Tracey Wood & Associates - Criminal Defense and Immigration Law

Defense Attorney Tracey Wood Drunk Driving Attorney Tracey Wood is a Super Lawyer in Wisconsin
(608) 350-1004

     Attorney Tracey A. Wood , owner of Tracey Wood & Associates is an aggressive criminal defense attorney in Madison, Wisconsin.    She focuses her practice on defending the rights of individuals whether they are charged with drunken driving or more severe criminal charges including murder, sex crimes in Wisconsin, federal conspiracy or seeking an expungement of a previous conviction.
   She is known throughout the legal community as the foremost authority on Wisconsin OWI DUI laws and has been hailed for her defenses and successful trial and case record.
   Ms. Wood has been pioneering new frontiers for women in law since she entered practice in 1992. She is the first attorney from Wisconsin ever appointed as a Standardized Field Sobriety Test Instructor, and first Wisconsin attorney to be appointed to the Board of Regents to the National College for DUI Defense held at Harvard Law School. She chairs the Wisconsin Association of Criminal Defense Lawyers Strike Force for the state's largest association for criminal defense lawyers and has previously served as the President of that organization. She has authored several articles on defense against drunk driving charges including Challenging Prior Under Influence Convictions, an article discussing U.S. v. Gant in the Wisconsin Law Journal, and she has contributed to the national DUI attorneys' bible by Taylor & Oberman, entitled "Drunk Driving Defense".
   She has also won many appeals in both the Wisconsin Appellate System (most recently City of Beloit v. Steven Herbst) and the 7th Circuit Court of Appeals in Chicago (i.e. U.S. v. Andres Perez).

Super Lawyer Tracey Wood defends people charged with OWI or DUI
Super Lawyer Tracey Wood defends people charged with OWI or DUI
Super Lawyer Tracey Wood defends people charged with OWI or DUI
NCDD National College for DUI Defense: Tracey Wood
(608) 350-1004

Murder - Mitigating Circumstances Laws In Wisconsin



Tracey Wood & Associates
Wisconsin Criminal Defense Lawyers



Felony Murder, Negligent Homicide, Reckless Homicide, Intentional Homicide

Mitigating circumstances are affirmative defenses. If the defendant successfully claims that mitigating circumstances existed at the time of the homicide, first degree intentional homicide is reduced to second degree intentional homicide, or in some situations, the homicide is precluded from criminal prosecution because it lacks criminal liability. Mitigating circumstances are also present in sentencing guidelines and often presented to jury panels to reduce the amount of time that a person is sentenced to prison.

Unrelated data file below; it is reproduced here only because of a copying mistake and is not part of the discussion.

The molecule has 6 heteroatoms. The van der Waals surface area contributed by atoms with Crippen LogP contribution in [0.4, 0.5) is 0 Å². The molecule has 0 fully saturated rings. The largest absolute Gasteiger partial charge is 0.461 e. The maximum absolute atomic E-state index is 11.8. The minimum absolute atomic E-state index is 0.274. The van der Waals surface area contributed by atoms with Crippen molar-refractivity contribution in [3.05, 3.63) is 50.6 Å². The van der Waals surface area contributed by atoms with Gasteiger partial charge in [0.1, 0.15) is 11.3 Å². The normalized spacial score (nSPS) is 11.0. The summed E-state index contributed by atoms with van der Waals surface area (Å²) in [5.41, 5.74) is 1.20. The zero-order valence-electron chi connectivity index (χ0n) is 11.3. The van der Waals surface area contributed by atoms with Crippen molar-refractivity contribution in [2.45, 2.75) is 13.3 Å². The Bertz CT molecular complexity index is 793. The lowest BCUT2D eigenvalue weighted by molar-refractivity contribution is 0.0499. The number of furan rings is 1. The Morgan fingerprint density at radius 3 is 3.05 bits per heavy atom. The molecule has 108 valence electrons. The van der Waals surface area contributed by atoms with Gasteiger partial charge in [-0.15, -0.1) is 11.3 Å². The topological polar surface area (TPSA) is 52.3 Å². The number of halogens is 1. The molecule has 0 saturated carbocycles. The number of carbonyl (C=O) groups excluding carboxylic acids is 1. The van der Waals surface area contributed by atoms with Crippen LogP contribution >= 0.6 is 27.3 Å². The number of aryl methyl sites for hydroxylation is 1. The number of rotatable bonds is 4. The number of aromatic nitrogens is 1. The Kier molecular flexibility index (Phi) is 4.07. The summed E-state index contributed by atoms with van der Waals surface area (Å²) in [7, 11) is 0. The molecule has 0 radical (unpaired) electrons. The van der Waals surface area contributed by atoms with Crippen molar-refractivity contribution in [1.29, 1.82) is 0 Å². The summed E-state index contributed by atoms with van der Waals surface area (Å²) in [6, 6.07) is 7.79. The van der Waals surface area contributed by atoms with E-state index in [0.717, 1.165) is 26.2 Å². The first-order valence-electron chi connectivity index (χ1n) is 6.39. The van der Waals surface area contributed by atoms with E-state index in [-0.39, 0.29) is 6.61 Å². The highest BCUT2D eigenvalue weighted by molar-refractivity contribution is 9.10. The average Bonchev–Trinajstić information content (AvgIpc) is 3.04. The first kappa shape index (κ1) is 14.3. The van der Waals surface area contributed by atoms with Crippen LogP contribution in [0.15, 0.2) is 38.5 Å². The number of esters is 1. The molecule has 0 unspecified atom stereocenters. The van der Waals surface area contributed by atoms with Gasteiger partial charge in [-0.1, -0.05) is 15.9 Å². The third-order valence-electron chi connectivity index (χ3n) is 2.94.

Application of Mitigating Circumstances

In State v. Thompson (172 Wis. 2d 257, 493 NW2d 729, Ct. App. 1992), the Wisconsin Court of Appeals held, "Whether a particular factor will be considered as a mitigating or aggravating factor will depend on the particular defendant and case."

Felony Murder Cannot Be Mitigated

A mitigating circumstances affirmative defense is not available to the charge of felony murder.

Intentional Homicide - mitigating circumstances

First Degree Intentional Homicide

Wisconsin law, Statute 940.01, First-degree intentional homicide. (1) Absent mitigating circumstances, any person who causes the death of another human being with intent to kill that person or another person, (2) or causes the death of an unborn child with intent to kill that unborn child, kill the woman who is pregnant with that unborn child, or another person is guilty of a Class A felony. [See also Wisconsin Law Intentional Homicide First & Second Degrees]

Mitigating Circumstances

Adequate Provocation

The affirmative defense of adequate provocation, sometimes called a "heat of passion crime", breaks down into three tests. The first determines if the acts actually existed that caused the defendant to become enraged. If the acts of the victim or another person existed, were those acts of the nature that they would provoke the defendant with such magnitude that a reasonable man or woman would be compelled to act in the same manner under the same circumstances. Lastly, did that provocation occur immediately before the defendant's act that caused the death. If all three of those tests are met, a defense may exist for adequate provocation, which would then result in a first-degree intentional homicide charge being reduced to second-degree intentional homicide.

Second-degree intentional homicide is often called voluntary manslaughter in other states, but Wisconsin legislatures eliminated the crime of voluntary manslaughter when the criminal statutes were codified.

Self Defense - Necessary and Unnecessary Defensive Force